input - output

Discussion in 'Perl Misc' started by Gunnar Hjalmarsson, Mar 26, 2005.

  1. nicolas-laurent wrote:
    > This script takes in1.txt, in2.txt in3.txt form the command line and
    > print this on the screen.
    >
    > while (<>) {
    > for $a (split) {print "$a -- file $ARGV\n"}
    > }
    >
    > result:
    > word -- file in1.txt
    > word --- file in1.txt
    > word -- file in2.txt
    > word -- file in2.txt
    > etc.
    >
    > Question: How to generate output files for each input file that
    > contains the result of the script ?
    >
    > out_in1.txt
    > word -- file in1.txt
    > word --- file in1.txt
    >
    > out_in2.txt
    > word -- file in2.txt
    > word -- file in2.txt


    What have you tried?

    perldoc -f open

    --
    Gunnar Hjalmarsson
    Email: http://www.gunnar.cc/cgi-bin/contact.pl
    Gunnar Hjalmarsson, Mar 26, 2005
    #1
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  2. This script takes in1.txt, in2.txt in3.txt form the command line and
    print this on the screen.

    while (<>) {
    for $a (split) {print "$a -- file $ARGV\n"}
    }

    result:
    word -- file in1.txt
    word --- file in1.txt
    word -- file in2.txt
    word -- file in2.txt
    etc.


    Question: How to generate output files for each input file that
    contains the result of the script ?

    out_in1.txt
    word -- file in1.txt
    word --- file in1.txt

    out_in2.txt
    word -- file in2.txt
    word -- file in2.txt

    Thanks
    nicolas-laurent, Mar 26, 2005
    #2
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  3. * nicolas-laurent schrieb:
    >
    > This script takes in1.txt, in2.txt in3.txt form the command line and
    > print this on the screen.
    >
    > while (<>) {
    > for $a (split) {print "$a -- file $ARGV\n"}
    > }
    >
    > Question: How to generate output files for each input file that
    > contains the result of the script ?
    >
    > out_in1.txt
    > word -- file in1.txt
    > word --- file in1.txt
    >
    > out_in2.txt
    > word -- file in2.txt
    > word -- file in2.txt


    If you can change your suggestion about your filenames, you can use the
    command line switch »-i« to edit your files in-place. E.g. after calling
    your script with

    $ perl -iin_* script.pl in1.txt in2.txt in3.txt

    the files in1.txt, in2.txt etc contain the desired output, and the newly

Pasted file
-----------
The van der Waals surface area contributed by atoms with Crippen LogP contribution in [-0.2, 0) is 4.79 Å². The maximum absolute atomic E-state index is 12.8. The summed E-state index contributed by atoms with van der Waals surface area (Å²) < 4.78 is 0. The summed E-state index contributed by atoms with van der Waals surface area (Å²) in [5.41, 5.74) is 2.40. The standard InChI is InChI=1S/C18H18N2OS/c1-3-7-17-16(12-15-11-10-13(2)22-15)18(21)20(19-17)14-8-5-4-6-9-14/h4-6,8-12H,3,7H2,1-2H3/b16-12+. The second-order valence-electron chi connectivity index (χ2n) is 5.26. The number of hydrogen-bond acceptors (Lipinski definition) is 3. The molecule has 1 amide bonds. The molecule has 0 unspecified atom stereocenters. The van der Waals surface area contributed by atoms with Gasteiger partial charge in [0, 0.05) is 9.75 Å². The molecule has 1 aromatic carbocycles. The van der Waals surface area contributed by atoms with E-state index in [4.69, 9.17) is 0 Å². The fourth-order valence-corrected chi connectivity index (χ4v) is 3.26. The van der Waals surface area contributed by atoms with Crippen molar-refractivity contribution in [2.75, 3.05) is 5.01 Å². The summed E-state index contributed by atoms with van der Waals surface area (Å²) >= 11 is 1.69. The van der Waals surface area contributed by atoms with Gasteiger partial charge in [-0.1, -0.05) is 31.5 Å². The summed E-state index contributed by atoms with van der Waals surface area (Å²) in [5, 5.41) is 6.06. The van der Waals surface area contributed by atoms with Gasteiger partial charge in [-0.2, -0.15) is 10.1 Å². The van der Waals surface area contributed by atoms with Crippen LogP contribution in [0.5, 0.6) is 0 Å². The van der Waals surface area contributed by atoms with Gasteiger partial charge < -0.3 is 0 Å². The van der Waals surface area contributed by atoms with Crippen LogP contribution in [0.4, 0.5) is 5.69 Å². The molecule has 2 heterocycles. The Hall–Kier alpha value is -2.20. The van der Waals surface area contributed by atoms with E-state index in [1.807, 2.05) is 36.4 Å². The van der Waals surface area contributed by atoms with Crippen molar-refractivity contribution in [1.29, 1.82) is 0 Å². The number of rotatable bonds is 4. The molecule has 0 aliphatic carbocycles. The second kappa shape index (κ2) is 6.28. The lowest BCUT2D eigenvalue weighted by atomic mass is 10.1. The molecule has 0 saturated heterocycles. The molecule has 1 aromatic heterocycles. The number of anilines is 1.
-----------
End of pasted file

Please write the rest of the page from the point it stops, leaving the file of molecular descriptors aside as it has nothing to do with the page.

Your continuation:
created files in_in1.txt, in_in2.txt etc are backups of the input files.
    If you don't need backups, supply the »-i«-switch without any extension.
    Btw, the switch can be mentioned in your script's shebang line too.

    If your filenames matter, try to open and write your files manually.

    regards,
    fabian
    Fabian Pilkowski, Mar 26, 2005
    #3
  4. Gunnar Hjalmarsson

    Big and Blue Guest

    nicolas-laurent wrote:

    > Question: How to generate output files for each input file that
    > contains the result of the script ?


    Basic code is:

    while (<>) {
    if ($. == 1) {
    print $ARGV, "\n";
    }
    for $a (split) {print "$a -- file $ARGV\n"}
    close ARGV if (eof);
    }

    Look up open and eof (in perlfunc) and ARGV (in perlvar) for why.



    --
    Just because I've written it doesn't mean that
    either you or I have to believe it.
    Big and Blue, Mar 26, 2005
    #4
  5. nicolas-laurent wrote:
    > This script takes in1.txt, in2.txt in3.txt form the command line and
    > print this on the screen.
    >
    > while (<>) {
    > for $a (split) {print "$a -- file $ARGV\n"}
    > }
    >
    > result:
    > word -- file in1.txt
    > word --- file in1.txt
    > word -- file in2.txt
    > word -- file in2.txt
    > etc.
    >
    >
    > Question: How to generate output files for each input file that
    > contains the result of the script ?
    >
    > out_in1.txt
    > word -- file in1.txt
    > word --- file in1.txt
    >
    > out_in2.txt
    > word -- file in2.txt
    > word -- file in2.txt


    while ( <> ) {
    open OUT, ">out_$ARGV" and select OUT if 1..1;
    print "$_ -- file $ARGV\n" for split;
    }



    John
    --
    use Perl;
    program
    fulfillment
    John W. Krahn, Mar 26, 2005
    #5
  6. In an excellent answer Fabian Pilkowski wrote:

    > If you can change your suggestion about your filenames, you can use the
    > command line switch »-i« to edit your files in-place. E.g. after calling
    > your script with
    >
    > $ perl -iin_* script.pl in1.txt in2.txt in3.txt
    >
    > the files in1.txt, in2.txt etc contain the desired output, and the newly
    > created files in_in1.txt, in_in2.txt etc are backups of the input files.


    Actually they are not newly created, they are the original files renamed.
    Brian McCauley, Mar 27, 2005
    #6
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